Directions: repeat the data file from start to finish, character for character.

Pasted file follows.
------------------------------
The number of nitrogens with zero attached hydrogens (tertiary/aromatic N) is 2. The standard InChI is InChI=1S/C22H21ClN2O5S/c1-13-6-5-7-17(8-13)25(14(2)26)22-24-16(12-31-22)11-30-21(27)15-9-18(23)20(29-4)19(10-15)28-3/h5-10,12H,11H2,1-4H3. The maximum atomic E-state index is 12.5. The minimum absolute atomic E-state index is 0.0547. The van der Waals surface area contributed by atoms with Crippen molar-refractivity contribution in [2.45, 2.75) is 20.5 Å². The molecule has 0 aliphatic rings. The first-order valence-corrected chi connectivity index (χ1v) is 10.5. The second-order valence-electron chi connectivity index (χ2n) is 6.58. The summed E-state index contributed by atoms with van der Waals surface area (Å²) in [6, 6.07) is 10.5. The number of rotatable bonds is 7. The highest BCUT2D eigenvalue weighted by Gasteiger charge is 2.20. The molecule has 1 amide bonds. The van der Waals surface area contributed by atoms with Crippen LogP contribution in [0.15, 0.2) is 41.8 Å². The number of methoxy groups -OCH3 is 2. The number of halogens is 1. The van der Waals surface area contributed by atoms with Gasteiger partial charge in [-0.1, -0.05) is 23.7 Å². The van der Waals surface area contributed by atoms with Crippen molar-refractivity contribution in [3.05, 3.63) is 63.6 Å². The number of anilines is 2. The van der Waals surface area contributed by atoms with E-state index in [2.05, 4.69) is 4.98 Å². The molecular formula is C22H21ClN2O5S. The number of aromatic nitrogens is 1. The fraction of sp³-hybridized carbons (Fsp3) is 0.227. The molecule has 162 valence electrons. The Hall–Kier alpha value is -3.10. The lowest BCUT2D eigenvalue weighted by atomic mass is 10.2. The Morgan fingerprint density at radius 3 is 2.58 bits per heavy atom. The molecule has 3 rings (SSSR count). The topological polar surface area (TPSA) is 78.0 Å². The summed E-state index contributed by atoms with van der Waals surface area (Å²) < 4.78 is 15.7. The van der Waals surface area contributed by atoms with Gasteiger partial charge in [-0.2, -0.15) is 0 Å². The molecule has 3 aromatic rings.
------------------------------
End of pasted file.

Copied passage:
The number of nitrogens with zero attached hydrogens (tertiary/aromatic N) is 2. The standard InChI is InChI=1S/C22H21ClN2O5S/c1-13-6-5-7-17(8-13)25(14(2)26)22-24-16(12-31-22)11-30-21(27)15-9-18(23)20(29-4)19(10-15)28-3/h5-10,12H,11H2,1-4H3. The maximum atomic E-state index is 12.5. The minimum absolute atomic E-state index is 0.0547. The van der Waals surface area contributed by atoms with Crippen molar-refractivity contribution in [2.45, 2.75) is 20.5 Å². The molecule has 0 aliphatic rings. The first-order valence-corrected chi connectivity index (χ1v) is 10.5. The second-order valence-electron chi connectivity index (χ2n) is 6.58. The summed E-state index contributed by atoms with van der Waals surface area (Å²) in [6, 6.07) is 10.5. The number of rotatable bonds is 7. The highest BCUT2D eigenvalue weighted by Gasteiger charge is 2.20. The molecule has 1 amide bonds. The van der Waals surface area contributed by atoms with Crippen LogP contribution in [0.15, 0.2) is 41.8 Å². The number of methoxy groups -OCH3 is 2. The number of halogens is 1. The van der Waals surface area contributed by atoms with Gasteiger partial charge in [-0.1, -0.05) is 23.7 Å². The van der Waals surface area contributed by atoms with Crippen molar-refractivity contribution in [3.05, 3.63) is 63.6 Å². The number of anilines is 2. The van der Waals surface area contributed by atoms with E-state index in [2.05, 4.69) is 4.98 Å². The molecular formula is C22H21ClN2O5S. The number of aromatic nitrogens is 1. The fraction of sp³-hybridized carbons (Fsp3) is 0.227. The molecule has 162 valence electrons. The Hall–Kier alpha value is -3.10. The lowest BCUT2D eigenvalue weighted by atomic mass is 10.2. The Morgan fingerprint density at radius 3 is 2.58 bits per heavy atom. The molecule has 3 rings (SSSR count). The topological polar surface area (TPSA) is 78.0 Å². The summed E-state index contributed by atoms with van der Waals surface area (Å²) < 4.78 is 15.7. The van der Waals surface area contributed by atoms with Gasteiger partial charge in [-0.2, -0.15) is 0 Å². The molecule has 3 aromatic rings.